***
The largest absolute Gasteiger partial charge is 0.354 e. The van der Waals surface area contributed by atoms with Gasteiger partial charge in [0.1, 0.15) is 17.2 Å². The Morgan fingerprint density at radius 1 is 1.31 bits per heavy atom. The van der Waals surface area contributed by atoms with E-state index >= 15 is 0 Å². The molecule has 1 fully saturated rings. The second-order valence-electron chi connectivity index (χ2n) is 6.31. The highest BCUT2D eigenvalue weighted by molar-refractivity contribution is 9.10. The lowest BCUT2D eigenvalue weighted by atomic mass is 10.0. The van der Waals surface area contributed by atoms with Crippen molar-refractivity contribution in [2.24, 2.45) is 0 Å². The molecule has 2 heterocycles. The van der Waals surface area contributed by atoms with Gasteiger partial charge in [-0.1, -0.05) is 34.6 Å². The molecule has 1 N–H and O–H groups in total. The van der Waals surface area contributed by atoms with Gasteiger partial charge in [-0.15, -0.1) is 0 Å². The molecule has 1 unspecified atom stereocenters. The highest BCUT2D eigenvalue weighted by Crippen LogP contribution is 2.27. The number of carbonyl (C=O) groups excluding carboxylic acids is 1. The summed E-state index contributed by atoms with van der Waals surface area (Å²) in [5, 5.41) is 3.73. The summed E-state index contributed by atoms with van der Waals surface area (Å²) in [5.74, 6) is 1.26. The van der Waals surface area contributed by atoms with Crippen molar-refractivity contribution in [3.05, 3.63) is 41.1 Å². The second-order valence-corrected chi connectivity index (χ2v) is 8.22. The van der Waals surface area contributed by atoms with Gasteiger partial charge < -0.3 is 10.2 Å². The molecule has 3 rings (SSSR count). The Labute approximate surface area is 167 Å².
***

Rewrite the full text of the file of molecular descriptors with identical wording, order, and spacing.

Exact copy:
The largest absolute Gasteiger partial charge is 0.354 e. The van der Waals surface area contributed by atoms with Gasteiger partial charge in [0.1, 0.15) is 17.2 Å². The Morgan fingerprint density at radius 1 is 1.31 bits per heavy atom. The van der Waals surface area contributed by atoms with E-state index >= 15 is 0 Å². The molecule has 1 fully saturated rings. The second-order valence-electron chi connectivity index (χ2n) is 6.31. The highest BCUT2D eigenvalue weighted by molar-refractivity contribution is 9.10. The lowest BCUT2D eigenvalue weighted by atomic mass is 10.0. The van der Waals surface area contributed by atoms with Crippen molar-refractivity contribution in [2.24, 2.45) is 0 Å². The molecule has 2 heterocycles. The van der Waals surface area contributed by atoms with Gasteiger partial charge in [-0.1, -0.05) is 34.6 Å². The molecule has 1 N–H and O–H groups in total. The van der Waals surface area contributed by atoms with Gasteiger partial charge in [-0.15, -0.1) is 0 Å². The molecule has 1 unspecified atom stereocenters. The highest BCUT2D eigenvalue weighted by Crippen LogP contribution is 2.27. The number of carbonyl (C=O) groups excluding carboxylic acids is 1. The summed E-state index contributed by atoms with van der Waals surface area (Å²) in [5, 5.41) is 3.73. The summed E-state index contributed by atoms with van der Waals surface area (Å²) in [5.74, 6) is 1.26. The van der Waals surface area contributed by atoms with Crippen molar-refractivity contribution in [3.05, 3.63) is 41.1 Å². The second-order valence-corrected chi connectivity index (χ2v) is 8.22. The van der Waals surface area contributed by atoms with Gasteiger partial charge < -0.3 is 10.2 Å². The molecule has 3 rings (SSSR count). The Labute approximate surface area is 167 Å².